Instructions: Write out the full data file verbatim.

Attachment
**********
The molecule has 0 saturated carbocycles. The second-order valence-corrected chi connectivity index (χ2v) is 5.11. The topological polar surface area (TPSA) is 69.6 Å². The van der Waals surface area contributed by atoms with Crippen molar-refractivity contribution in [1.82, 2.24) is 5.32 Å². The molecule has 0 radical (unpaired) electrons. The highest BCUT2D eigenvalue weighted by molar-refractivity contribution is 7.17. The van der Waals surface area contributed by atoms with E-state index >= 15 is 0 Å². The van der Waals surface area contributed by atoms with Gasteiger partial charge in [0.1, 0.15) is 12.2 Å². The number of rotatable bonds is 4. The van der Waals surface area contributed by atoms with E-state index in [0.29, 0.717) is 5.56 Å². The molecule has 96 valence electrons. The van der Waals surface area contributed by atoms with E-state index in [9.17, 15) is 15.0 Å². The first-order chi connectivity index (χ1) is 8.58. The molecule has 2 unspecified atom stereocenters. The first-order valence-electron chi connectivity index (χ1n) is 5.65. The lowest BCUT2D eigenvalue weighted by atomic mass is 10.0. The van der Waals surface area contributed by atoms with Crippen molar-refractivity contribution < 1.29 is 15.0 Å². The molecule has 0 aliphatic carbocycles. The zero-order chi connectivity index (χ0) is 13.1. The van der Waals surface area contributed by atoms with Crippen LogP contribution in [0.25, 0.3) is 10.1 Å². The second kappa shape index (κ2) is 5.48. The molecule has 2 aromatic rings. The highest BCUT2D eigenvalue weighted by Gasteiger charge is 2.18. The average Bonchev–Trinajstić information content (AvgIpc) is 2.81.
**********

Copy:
The molecule has 0 saturated carbocycles. The second-order valence-corrected chi connectivity index (χ2v) is 5.11. The topological polar surface area (TPSA) is 69.6 Å². The van der Waals surface area contributed by atoms with Crippen molar-refractivity contribution in [1.82, 2.24) is 5.32 Å². The molecule has 0 radical (unpaired) electrons. The highest BCUT2D eigenvalue weighted by molar-refractivity contribution is 7.17. The van der Waals surface area contributed by atoms with E-state index >= 15 is 0 Å². The van der Waals surface area contributed by atoms with Gasteiger partial charge in [0.1, 0.15) is 12.2 Å². The number of rotatable bonds is 4. The van der Waals surface area contributed by atoms with E-state index in [0.29, 0.717) is 5.56 Å². The molecule has 96 valence electrons. The van der Waals surface area contributed by atoms with E-state index in [9.17, 15) is 15.0 Å². The first-order chi connectivity index (χ1) is 8.58. The molecule has 2 unspecified atom stereocenters. The first-order valence-electron chi connectivity index (χ1n) is 5.65. The lowest BCUT2D eigenvalue weighted by atomic mass is 10.0. The van der Waals surface area contributed by atoms with Crippen molar-refractivity contribution < 1.29 is 15.0 Å². The molecule has 0 aliphatic carbocycles. The zero-order chi connectivity index (χ0) is 13.1. The van der Waals surface area contributed by atoms with Crippen LogP contribution in [0.25, 0.3) is 10.1 Å². The second kappa shape index (κ2) is 5.48. The molecule has 2 aromatic rings. The highest BCUT2D eigenvalue weighted by Gasteiger charge is 2.18. The average Bonchev–Trinajstić information content (AvgIpc) is 2.81.